Fueling for a day of Ethical Agriculture
My name is Shepherd, and hilariously enough I raise sheep and goats on 7 acres of old tobacco farm in the North Carolina piedmont. Tobacco is extremely hard on the soil, and I’m using both modern regenerative agriculture techniques and land stewardship methods invented by the original indigenous people of the east coast to revive the land here and restore this tiny slice of ecosystem to good health. I also live on this property in a mostly off-grid yurt. My electricity is supplied by a modest solar power system, and my only connection to outside systems is my cell phone, which also supplies my internet connection. I’ve made a commitment to use a minimum of petrochemicals, which includes synthetic fertilizer inputs, so I have oxen instead of a tractor and make thoughtful, targeted pasturing choices to concentrate manure and waste hay in areas where the soil needs the most help the soonest.
Because the land can’t support the animals right at the moment and infrastructure is at a minimum, I move 250lbs of hay and about 480lbs of water on a daily basis in summer, plus do general maintenance of my mobile fence system and routine care for the livestock like shearing and deworming. I’m out here on my own, so there is never a day off or even a slow day. I need to be running at 100%, seven days a week, even when the heat index is over 100 degrees fahrenheit with humidity above 70%. Even if I make the oxen do the hauling, their yoke weighs around 75lbs, and I have to lift that onto the backs of their necks and hold it in place while I finish securing it, and then load their sled and unload it at the end, and then unyoke the oxen and put the yoke away. Sometimes it seems easier to use a wheelbarrow even if it means two trips.
As you can imagine, dehydration is a serious health concern in summer conditions. An hour or two of chores means I’m sweating up to 4 liters of fluid and it’s taking electrolytes with it. Additionally, I’m on medications that make me prone to hyponatremia (low salt). As the weather warmed up this year, I complained on twitter that I couldn’t find any rehydration mixes that didn’t include artificial sweeteners. One of my followers mentioned Skratch Labs and they popped up in my mentions to offer me a sample pack. I have never looked back from that initial sample pack -- Skratch makes the best rehydration mix I’ve tasted (and I’ve tasted a lot of them in the process of trying to stay alive!). Staying well hydrated this summer has been incredibly easy. The only problem is that if the goats smell it on my breath, they will try to lick the rehydration solution off my lips. I am not above giving them tiny sips, but not right out of my mouth. My general policy is to add one scoop of Sport Hydration per 16 oz of water and drink it until it starts tasting unpleasantly salty, at which point I’ll disappoint the goats and switch to plain water for a while. If I’ve been slacking on keeping up with electrolyte intake I’ll use a packet of Hyper and a scoop of regular in 32oz of water to get back on track.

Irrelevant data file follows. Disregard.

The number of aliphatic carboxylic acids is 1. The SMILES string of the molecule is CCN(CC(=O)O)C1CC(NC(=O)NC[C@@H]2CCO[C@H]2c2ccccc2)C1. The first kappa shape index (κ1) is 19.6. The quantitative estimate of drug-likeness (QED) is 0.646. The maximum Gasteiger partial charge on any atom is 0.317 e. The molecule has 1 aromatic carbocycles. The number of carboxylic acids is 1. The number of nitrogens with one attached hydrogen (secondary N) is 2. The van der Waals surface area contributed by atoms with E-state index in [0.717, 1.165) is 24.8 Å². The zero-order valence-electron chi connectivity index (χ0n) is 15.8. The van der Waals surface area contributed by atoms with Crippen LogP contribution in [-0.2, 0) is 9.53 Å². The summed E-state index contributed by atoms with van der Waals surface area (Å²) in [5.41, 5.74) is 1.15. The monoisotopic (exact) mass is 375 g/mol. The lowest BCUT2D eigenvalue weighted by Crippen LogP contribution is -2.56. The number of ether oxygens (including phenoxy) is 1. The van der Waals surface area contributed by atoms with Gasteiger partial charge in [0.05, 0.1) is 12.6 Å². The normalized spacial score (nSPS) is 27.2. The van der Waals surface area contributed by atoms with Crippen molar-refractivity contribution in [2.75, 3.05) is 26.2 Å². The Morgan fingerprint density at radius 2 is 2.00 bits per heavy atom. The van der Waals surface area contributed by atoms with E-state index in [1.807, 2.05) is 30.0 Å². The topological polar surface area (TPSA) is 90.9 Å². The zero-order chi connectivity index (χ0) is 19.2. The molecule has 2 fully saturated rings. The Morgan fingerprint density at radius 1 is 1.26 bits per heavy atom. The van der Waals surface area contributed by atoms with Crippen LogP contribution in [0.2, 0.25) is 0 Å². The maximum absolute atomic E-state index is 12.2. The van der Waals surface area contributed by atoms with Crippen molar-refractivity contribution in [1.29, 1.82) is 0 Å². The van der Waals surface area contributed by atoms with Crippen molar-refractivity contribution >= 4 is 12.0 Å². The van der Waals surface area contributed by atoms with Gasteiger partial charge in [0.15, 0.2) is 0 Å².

I also keep Skratch Sport Recovery mix around to use as the basis for protein shakes, since most flavored protein shake mixes also use artificial sweeteners. I generally try to consume around 170g protein a day, which can be difficult to get in me without at least one 75g shake. Also in a pinch you can toss some Sport Recovery mix in your morning coffee in lieu of sugar and milk. My natural tendency is to eat like a raccoon, by which I mean I will eat whatever is easiest to grab and eat right then without too much trouble, so I try to keep crispy rice squares on hand as the habit is most pronounced right around when my body is trying to recover from manual labor. Rather than let my blood sugar plummet and get hangry, I can snarf a crispy rice square and remain a rational adult long enough to actually make myself a good meal.